Given these failures, one would assume that these massive soft drink companies had never attempted to make a cola which wasn’t caramel colored. But well before Crystal Pepsi and Tab Clear came another different-colored cola, informally called White Coke.
In the 1940s, the Marshal of the Soviet Union (the de facto highest rank in the Soviet military), a man named Georgy Zhukov, took a liking to Coca-Cola. But Coke was symbolic of America, of capitalism, etc., and Zhukov — given his position of prominence — couldn’t be seen drinking the stuff. He, through his American counterpart General Mark W. Clark (who in turn took the question to President Truman), asked that the Coca-Cola Company develop a cola which, visually, resembled vodka. This way, as reported by the New York Times, he could be seen drinking it whenever, without risking the ire of Joseph Stalin. (Apparently, it was OK for Soviet military leaders to grab a vodka and a smile.) Coke complied.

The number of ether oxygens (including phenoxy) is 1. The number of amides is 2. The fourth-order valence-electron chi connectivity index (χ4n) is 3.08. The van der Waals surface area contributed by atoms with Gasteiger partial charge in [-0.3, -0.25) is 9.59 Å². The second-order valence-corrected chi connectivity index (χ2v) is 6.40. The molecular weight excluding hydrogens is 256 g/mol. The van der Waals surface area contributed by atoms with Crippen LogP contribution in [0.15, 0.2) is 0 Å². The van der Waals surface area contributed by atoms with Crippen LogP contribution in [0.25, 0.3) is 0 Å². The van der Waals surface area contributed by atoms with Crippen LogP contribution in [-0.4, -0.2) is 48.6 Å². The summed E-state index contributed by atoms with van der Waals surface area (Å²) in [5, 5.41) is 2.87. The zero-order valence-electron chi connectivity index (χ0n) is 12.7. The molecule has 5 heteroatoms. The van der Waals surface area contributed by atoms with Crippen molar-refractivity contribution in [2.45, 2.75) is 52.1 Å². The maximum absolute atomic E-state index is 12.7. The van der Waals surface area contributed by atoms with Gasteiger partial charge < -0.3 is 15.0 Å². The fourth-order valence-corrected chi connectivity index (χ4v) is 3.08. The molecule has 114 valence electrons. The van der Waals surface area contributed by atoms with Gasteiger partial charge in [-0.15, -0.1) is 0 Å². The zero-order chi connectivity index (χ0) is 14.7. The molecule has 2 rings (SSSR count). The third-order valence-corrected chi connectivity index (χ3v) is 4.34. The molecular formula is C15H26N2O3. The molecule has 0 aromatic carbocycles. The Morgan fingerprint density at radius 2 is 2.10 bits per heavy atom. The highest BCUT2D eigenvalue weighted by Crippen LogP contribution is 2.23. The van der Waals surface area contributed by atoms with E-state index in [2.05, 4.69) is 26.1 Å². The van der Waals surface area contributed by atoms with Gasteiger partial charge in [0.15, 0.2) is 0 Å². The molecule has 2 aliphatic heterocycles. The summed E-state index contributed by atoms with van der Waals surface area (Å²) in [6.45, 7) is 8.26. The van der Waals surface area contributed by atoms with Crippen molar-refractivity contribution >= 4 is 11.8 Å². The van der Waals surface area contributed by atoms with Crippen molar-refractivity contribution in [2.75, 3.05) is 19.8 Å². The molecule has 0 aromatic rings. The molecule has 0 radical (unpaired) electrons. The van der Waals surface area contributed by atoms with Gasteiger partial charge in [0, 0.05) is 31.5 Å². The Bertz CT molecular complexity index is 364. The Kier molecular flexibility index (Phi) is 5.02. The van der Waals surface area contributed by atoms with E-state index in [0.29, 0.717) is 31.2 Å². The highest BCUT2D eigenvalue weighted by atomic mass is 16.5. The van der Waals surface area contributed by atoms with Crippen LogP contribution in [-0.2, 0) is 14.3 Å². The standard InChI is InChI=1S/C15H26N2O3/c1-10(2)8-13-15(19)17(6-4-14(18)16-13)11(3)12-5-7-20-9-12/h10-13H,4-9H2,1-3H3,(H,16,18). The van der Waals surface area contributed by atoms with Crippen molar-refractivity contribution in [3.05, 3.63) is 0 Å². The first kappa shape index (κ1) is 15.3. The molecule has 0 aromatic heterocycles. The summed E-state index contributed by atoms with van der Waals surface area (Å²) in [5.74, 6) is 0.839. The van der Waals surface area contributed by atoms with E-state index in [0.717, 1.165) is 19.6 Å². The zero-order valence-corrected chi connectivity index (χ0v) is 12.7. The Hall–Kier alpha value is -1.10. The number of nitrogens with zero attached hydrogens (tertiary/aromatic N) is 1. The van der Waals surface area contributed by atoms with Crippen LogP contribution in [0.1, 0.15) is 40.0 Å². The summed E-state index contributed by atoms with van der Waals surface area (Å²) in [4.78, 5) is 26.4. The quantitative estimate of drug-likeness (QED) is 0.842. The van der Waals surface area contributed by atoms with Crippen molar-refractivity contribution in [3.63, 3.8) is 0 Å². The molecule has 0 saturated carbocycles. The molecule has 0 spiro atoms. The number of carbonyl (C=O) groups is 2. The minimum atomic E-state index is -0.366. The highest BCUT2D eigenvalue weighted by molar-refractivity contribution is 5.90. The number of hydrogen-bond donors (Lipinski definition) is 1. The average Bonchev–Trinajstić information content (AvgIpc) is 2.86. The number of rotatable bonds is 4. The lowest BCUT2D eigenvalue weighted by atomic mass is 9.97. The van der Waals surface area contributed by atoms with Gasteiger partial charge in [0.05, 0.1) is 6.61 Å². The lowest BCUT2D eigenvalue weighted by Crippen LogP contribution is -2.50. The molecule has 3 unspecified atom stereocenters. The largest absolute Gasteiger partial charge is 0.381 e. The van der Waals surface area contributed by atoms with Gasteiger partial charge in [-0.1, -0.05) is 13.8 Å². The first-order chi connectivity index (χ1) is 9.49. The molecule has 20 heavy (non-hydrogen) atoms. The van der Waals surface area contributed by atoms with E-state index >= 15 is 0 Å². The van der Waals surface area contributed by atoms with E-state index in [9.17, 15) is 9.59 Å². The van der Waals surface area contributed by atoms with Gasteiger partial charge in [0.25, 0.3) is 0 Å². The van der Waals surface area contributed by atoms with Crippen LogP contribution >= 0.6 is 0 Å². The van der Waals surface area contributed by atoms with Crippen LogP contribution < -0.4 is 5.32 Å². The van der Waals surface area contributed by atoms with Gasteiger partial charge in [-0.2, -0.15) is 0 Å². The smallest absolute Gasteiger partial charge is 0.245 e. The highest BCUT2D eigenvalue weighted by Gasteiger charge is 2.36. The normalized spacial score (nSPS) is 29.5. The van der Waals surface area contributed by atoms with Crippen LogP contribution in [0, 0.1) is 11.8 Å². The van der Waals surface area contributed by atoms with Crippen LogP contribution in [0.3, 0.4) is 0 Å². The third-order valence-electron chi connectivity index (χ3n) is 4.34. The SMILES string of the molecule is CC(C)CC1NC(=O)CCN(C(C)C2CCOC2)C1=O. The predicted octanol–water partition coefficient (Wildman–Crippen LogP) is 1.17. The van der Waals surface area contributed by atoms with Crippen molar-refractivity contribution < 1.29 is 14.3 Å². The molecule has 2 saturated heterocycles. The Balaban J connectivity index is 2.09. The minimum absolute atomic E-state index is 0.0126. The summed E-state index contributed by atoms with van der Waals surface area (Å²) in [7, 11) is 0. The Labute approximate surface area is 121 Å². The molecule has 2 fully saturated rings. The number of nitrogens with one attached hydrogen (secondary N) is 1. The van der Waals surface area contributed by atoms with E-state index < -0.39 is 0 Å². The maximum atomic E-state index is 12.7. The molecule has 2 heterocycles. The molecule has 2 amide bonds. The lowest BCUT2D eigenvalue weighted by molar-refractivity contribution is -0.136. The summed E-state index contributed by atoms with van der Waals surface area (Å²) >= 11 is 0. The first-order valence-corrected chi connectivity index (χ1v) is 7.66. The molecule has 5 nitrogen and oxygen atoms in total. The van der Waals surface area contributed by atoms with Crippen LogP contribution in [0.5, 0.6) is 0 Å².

For years, Coke provided the cola to Zhukov and somehow managed to avoid most of the red tape which defined importations into the USSR during that period. The cola was never introduced to consumers in the States.
From the Archives: Cola Enforcement Agency: Coca-Cola’s cocaine problem.
Related: “For God, Country, and Coca-Cola: The Definitive History of the Great American Soft Drink and the Company That Makes It” by Mark Pendergrast. 4.5 stars on 23 reviews. Available on Kindle.